NCGA

A PEP for NCGA

It wasn't too long ago that we were hearing teachers cannot be trusted to assess the progress of their students and we needed all kinds of tests run by outside businesses (at big expense) to see how our kids were doing in school. It is so nice to see Sen. Jerry Tillman has a newfound trust in our teachers:

“The good teachers are doing informal assessments all the time, and they already know what they’re doing…"

Air quality regulations get fracked by GOP

Proving their posturing about safety a few years ago was merely an act:

Despite strong objections from environmental advocates, lawmakers hurriedly approved a bill that repeals the current law which requires the adoption of state air quality rules by the agency charged with overseeing fracking — the state Mining and Energy Commission. In other words, rather than adopting North Carolina-specific air quality rules for fracking operations (something on which the Commission was already working), the Commission will now be free to take a pass and simply defer to the rudimentary and inadequate federal rules.

Today’s vote occurred in spite of the strong objections of environmental experts like Rep. Pricey Harrison of Guilford County, who explained that the federal rules basically exempt small “wildcat” operations — i.e. the very (and only) kind of gas exploration outfits that North Carolina is likely to attract given its unproven natural gas reserves.

Solidifying the notion the State's motto has reversed itself to the new version: "To Seem Rather Than To Be."

Coal Ash Wednesday: Duke fined $25 million for Sutton leaks

Apparently DENR does still have some teeth:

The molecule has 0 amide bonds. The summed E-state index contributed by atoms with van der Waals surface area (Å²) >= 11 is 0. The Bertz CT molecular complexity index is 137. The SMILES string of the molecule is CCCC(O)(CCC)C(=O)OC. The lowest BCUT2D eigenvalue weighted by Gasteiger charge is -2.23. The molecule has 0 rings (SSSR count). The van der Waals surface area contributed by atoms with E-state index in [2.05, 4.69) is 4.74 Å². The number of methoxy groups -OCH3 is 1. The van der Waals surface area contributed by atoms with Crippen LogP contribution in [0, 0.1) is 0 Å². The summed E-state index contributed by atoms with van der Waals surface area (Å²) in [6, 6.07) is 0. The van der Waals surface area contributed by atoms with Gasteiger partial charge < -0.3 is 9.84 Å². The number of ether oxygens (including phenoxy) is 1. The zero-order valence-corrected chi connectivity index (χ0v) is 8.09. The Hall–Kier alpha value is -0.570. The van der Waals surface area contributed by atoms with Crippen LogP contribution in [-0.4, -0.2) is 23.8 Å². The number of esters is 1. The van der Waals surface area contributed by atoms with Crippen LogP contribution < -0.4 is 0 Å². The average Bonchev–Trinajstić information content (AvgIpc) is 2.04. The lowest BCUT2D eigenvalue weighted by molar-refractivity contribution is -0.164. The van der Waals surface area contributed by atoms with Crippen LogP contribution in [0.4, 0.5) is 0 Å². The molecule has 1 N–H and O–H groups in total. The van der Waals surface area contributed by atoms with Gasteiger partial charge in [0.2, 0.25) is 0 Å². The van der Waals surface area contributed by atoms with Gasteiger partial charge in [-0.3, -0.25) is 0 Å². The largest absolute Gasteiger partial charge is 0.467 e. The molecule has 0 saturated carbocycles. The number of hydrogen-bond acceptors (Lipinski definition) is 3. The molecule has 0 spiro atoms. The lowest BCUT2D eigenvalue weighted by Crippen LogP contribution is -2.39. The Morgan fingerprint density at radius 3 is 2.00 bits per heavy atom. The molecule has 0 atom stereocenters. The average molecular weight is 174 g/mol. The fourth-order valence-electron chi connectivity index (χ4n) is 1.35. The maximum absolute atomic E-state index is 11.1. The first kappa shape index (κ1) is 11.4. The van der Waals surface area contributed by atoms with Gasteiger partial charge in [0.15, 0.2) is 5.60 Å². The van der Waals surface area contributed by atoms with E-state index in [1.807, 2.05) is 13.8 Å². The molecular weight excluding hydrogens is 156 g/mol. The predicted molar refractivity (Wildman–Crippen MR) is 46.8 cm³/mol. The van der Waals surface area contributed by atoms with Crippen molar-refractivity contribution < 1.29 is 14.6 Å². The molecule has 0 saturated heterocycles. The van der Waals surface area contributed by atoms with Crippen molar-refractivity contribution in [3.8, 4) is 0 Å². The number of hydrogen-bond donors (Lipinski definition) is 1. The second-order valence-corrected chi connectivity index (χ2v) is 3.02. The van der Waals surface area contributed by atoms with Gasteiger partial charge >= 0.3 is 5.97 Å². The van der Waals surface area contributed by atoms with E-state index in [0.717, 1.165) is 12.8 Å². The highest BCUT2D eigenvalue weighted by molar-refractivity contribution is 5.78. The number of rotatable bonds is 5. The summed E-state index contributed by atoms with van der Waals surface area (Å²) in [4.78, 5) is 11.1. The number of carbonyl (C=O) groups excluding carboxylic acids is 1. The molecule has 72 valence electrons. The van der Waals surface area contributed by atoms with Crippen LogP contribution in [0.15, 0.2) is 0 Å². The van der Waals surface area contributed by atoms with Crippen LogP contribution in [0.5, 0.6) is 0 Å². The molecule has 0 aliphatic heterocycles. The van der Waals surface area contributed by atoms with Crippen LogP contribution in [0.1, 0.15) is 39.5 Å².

The agency fined the utility $25.1 million for several years of leaking coal ash that polluted groundwater around the Sutton plant. The penalty also includes the state’s investigative costs. The state also hinted yesterday that more fines for groundwater violations at other Duke power plants could be coming.

The penalty dwarfed the previous record $5.6 million fine that the state issued in 1986 against Texasgulf Chemicals, now PCS Phosphate, for air emission violations at its phosphate mine and fertilizer plant on the Pamlico River in Beaufort County.

It's probably a sign I've been doing this political blogging thing too long, but the first thought that percolated from my brain was, "There's more than one way to make up your budget shortfalls." Where will that $25 million go? In a civil suit settlement, the judge often points a finger in the direction the money should be spent, but this is different. I'll see what I can find out.

Tuesday Twitter roundup

Burning down your house because you don't like the wallpaper:

The last time somebody pulled a treasonous stunt like this, a whole lot of American soldiers died because of it:

NC House tries to blunt Senate's punishing tax plan

Doing what's right shouldn't be this difficult:

First they quietly decided to keep the tax break for homeowners whose banks cut their debts. The legislature's staff thinks this pulls $14 million out of state revenues. Then a Republican on the House floor persuaded most to keep the tax break for the charitable donations. And finally a Democrat got them agree to an amendment to protect the the tax break for college expenses.

Now the bill goes back to the Senate, and time is running out. This bill needs to pass soon so taxpayers can accurately figure out before the April 15 tax-filing deadline how much additional income taxes their Republican Senators want them to pay. Will the Senate give in to these tax loopholes for the middle and lower class?